In consideration of the instant motion (seq. no.:014) for reargument, the Court awaited the outcome of further development of the judicial use and application of DTI technology. Two cases of persuasive authority have come down during 2019, neither of which specifically addressed the use of DTI evidence as a diagnostic tool for determining TBI in an individual, "single subject patient" supported by single subject patient TBI assessment data. In a case before the United States District Court for the Middle District of Louisiana, a plaintiff alleged that he suffered a mild traumatic brain injury (TBI), and defendants argued that the causation opinion of Plaintiff's expert was "unreliable, based on insufficient facts, data and expertise" ( Barnett v. National Continental Insurance Company , 2019 WL 126732, *1 [M.D. La. January 8th, 2019]). In the case, the expert physician testimony regarding DTI was permitted, to verify the existence of TBI in the plaintiff/patient, not to diagnose TBI. Defendant attacked the reliance of Plaintiff's expert upon the DTI test for verification of a TBI. The DTI evidence was deemed admissible ( Id. at *6). In a case before the United States District Court for the Southern District of Florida, the defendant challenged the plaintiff's use of DTI data as a "relatively new MRI-based analysis technique." The defendant argued that DTI should not be used in legal proceedings for "mild traumatic brain injuries" ( Ward v. Carnival Corporation , 2019 WL 1228063, *8 [S.D. Fla. March 14th, 2019]). The Court cited to Barnett , quoting "DTI findings and testimony have been deemed reliable and admitted by courts across the country for almost a decade,"and determining that "We will not preclude any of Plaintiff's experts from testifying based on Defendant's arguments related to the DTI data." ( Id. at *9). The Court permitted the introduction of Plaintiff's DTI evidence but found the Defendant to be correct that "temporal proximity 'is generally not a reliable indicator of a causal relationship.'" ( Id., quoting Guinn v . AstraZeneca Pharms. LP , 602 F3d 1245, 1254 [11th Cir 2010]; see also Black v . Food Lion , Inc., 171 F3d 308, 313 [5th Cir 1999]). The Court also noted "It is well settled that a causation opinion based solely on a temporal relationship is not derived from the scientific method and is therefore insufficient to satisfy the requirements of Federal Rule of Evidence 702." ( Id. at 8; quoting Cartwright v . Home Depot U.S.A., Inc., 936 F Supp 900, 906 [M.D. Fla. 1996]). The two noted recent decisions demonstrate a case-by-case analysis regarding the acceptance and admissibility of DTI evidence. Neither is precisely on point to the case at bar.

The Court declines to follow recent persuasive authority and will wait until the Court of Appeals or Appellate Division issue binding authority on point. As the Court previously stated in it's November of 2018 Memorandum Decision, the burden of proving general acceptance of scientific principles or procedures for the admissibility of expert testimony rests upon the party offering the disputed expert testimony. That general acceptance of scientific principles does not require the testimony of an expert at trial ( Dovberg v. Laubach , 154 AD3d 810, 63 NYS3d 417 [2d Dept 2017]). The expert testimony proposed by Plaintiff regarding DTI technology is not yet generally accepted in neurology for the use in clinical treatment of individual patients; and cannot, therefore, be presented before a jury.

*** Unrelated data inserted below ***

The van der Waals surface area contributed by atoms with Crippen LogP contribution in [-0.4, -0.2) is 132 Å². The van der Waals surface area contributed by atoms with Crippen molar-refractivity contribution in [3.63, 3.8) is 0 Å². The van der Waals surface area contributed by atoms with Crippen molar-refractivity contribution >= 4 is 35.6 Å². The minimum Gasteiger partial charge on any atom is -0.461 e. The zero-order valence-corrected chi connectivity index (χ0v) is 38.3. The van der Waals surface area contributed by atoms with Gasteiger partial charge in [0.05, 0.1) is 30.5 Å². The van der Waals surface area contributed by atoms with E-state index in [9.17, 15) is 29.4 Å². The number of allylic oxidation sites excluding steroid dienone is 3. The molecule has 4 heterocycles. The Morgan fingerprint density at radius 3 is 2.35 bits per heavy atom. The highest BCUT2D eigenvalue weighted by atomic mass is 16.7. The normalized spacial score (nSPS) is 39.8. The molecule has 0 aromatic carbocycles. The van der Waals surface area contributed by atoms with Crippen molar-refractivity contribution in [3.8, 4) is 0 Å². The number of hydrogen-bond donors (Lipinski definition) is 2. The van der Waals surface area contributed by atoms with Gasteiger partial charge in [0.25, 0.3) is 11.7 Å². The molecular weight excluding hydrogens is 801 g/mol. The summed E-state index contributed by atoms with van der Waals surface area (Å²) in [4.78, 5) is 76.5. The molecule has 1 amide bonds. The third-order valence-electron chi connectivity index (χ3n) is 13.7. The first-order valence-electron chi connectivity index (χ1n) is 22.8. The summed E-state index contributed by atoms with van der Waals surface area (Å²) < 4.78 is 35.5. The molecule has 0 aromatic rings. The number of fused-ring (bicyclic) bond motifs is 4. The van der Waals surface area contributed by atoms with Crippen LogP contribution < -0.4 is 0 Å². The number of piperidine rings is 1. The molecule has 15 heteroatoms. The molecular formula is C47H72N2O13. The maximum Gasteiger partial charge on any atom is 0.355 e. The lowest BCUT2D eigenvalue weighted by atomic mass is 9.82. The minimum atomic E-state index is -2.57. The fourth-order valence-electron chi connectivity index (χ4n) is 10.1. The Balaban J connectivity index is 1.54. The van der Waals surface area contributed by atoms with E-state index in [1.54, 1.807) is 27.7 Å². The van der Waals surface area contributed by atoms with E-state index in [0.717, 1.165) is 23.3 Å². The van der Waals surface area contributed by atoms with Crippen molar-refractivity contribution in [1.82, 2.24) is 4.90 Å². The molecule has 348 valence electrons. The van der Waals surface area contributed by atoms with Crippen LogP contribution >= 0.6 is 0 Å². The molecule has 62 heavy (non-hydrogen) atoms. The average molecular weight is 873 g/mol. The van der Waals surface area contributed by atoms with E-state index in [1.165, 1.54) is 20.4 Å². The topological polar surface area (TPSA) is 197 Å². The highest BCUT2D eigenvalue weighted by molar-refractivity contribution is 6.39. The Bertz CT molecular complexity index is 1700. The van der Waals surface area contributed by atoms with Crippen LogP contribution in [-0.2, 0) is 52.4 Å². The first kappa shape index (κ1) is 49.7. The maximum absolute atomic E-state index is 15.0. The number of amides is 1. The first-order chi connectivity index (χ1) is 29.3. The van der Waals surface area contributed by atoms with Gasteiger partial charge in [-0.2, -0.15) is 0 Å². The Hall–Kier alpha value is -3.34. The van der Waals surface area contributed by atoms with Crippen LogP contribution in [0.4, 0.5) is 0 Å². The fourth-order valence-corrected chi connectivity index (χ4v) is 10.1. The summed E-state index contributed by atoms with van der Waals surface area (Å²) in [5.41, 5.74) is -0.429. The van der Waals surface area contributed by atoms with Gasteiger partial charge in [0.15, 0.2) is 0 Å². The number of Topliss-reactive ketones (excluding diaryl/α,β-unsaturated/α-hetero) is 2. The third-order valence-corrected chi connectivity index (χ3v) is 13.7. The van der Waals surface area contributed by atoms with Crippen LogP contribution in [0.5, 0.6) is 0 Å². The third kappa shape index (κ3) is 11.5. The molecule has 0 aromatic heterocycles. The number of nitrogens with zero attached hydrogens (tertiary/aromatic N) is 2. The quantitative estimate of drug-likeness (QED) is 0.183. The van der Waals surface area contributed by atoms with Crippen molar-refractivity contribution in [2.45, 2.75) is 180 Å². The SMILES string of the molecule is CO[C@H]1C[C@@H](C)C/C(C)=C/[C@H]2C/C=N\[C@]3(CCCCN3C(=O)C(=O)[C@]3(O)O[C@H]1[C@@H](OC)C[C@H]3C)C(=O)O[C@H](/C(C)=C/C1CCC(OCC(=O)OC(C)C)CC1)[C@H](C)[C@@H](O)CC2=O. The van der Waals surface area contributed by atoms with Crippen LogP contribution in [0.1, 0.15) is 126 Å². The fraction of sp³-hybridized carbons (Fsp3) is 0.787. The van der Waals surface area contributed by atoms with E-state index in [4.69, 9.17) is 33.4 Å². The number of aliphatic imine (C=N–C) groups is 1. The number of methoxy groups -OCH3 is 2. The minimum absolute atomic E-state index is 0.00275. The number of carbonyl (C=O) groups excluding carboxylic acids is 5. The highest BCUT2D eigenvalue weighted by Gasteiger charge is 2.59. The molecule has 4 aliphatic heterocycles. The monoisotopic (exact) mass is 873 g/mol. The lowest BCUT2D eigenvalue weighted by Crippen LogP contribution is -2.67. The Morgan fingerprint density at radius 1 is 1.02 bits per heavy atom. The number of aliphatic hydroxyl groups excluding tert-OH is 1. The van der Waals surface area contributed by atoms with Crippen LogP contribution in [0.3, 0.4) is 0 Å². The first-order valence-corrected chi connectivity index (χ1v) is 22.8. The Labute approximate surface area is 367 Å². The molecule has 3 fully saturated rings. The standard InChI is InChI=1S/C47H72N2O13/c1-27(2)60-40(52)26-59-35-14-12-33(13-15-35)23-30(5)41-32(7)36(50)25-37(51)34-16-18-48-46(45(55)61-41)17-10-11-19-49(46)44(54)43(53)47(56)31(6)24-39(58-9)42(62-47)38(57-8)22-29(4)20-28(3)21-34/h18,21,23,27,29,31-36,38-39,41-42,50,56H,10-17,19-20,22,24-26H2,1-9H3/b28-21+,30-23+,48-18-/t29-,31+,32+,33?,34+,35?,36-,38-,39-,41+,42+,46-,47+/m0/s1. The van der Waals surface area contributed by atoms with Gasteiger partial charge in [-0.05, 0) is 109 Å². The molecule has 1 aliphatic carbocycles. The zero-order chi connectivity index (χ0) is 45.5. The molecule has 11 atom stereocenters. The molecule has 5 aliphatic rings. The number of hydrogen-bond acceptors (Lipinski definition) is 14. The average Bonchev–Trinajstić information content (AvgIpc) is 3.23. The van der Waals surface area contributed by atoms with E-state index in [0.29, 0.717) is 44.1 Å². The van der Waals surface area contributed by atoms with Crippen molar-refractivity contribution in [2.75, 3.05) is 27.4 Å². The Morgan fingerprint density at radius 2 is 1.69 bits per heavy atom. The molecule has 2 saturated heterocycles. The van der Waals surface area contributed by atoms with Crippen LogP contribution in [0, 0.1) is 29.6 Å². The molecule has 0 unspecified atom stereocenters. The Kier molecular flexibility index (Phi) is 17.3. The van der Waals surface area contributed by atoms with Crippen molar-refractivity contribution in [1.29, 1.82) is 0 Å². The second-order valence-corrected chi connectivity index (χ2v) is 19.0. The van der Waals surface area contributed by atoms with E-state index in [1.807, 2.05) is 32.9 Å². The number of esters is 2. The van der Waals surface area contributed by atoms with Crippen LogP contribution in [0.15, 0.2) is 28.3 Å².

Notice of Intention

Plaintiff has as yet failed to provide Defendant with previously ordered supplemental CPLR §3101(d) disclosures and has failed to respond to a prior order to comply with CPLR Rule 4532-a. There must be literal compliance with CPLR Rule 4532-a (see Aguirre v . Long Island Rail Road Co., 286 AD2d 658, 660, 730 NYS2s 122, 124 [2d Dept 2001]; Harth v. Liakis & Son , 103 Misc2d 217, 425 NYS2d 523 [Sup Ct Nassau Cty 1980]). The exclusion of evidence concededly not in compliance with a statutory notice requirement for the exchange of medical reports in personal injury and wrongful death actions was not an improvident exercise of the trial court's discretion, and exclusion of conceded hearsay was appropriate, despite rule governing introduction of medical tests, since defendant admittedly did not afford plaintiff the required notice ( Grassi v. Carolina Barbeque , Inc., 254 AD2d 38, 678 NYS2d 321 ).

Plaintiff references a February 9th, 2016 Affidavit of one Dr. Lipton, in which Affidavit he attests that the production of certain data is outside his control. Counsel for the Plaintiff in his Reply (mot. seq. no.:014) declares that "all the relevant non-confidential information about the control group participants has been provided" (para 23), but fails to provide a basis for that statement. Plaintiff's Counsel, in para 27 of his Reply concludes: "In other words, Defendants are merely fishing for impeachment material." Same responses fail to satisfy prior production orders of the Court and are dismissed as obfuscatory and insufficient to overcome Plaintiff's non-compliance with Court orders.

Conclusion

Contrary to the contention of Plaintiff's Counsel in its instant motion for reargument (mot. seq. no.:014), the Court did not overlook, misconstrue, misunderstand nor misapply the facts or law in this case. The Plaintiff is attempting to present DTI evidence for a novel purpose which has not been either scientifically or judicially accepted. The Court, upon re-examination of the facts and law and upon careful consideration of Plaintiff's motion (seq. no.: 014), declines to rule in Plaintiff's favor. This is a matter devoid of the necessary scientific foundation to justify its application in a judicial determination. What Plaintiff requests is simply a bridge too far. The relief requested by Plaintiff in reargument is denied in its entirety.

This Memorandum also constitutes the Order of the Court. DATED: MAY 9th , 2019


RIVERHEAD
, NY

/s/ _________


HON. JAMES HUDSON


Acting Justice of the Supreme Court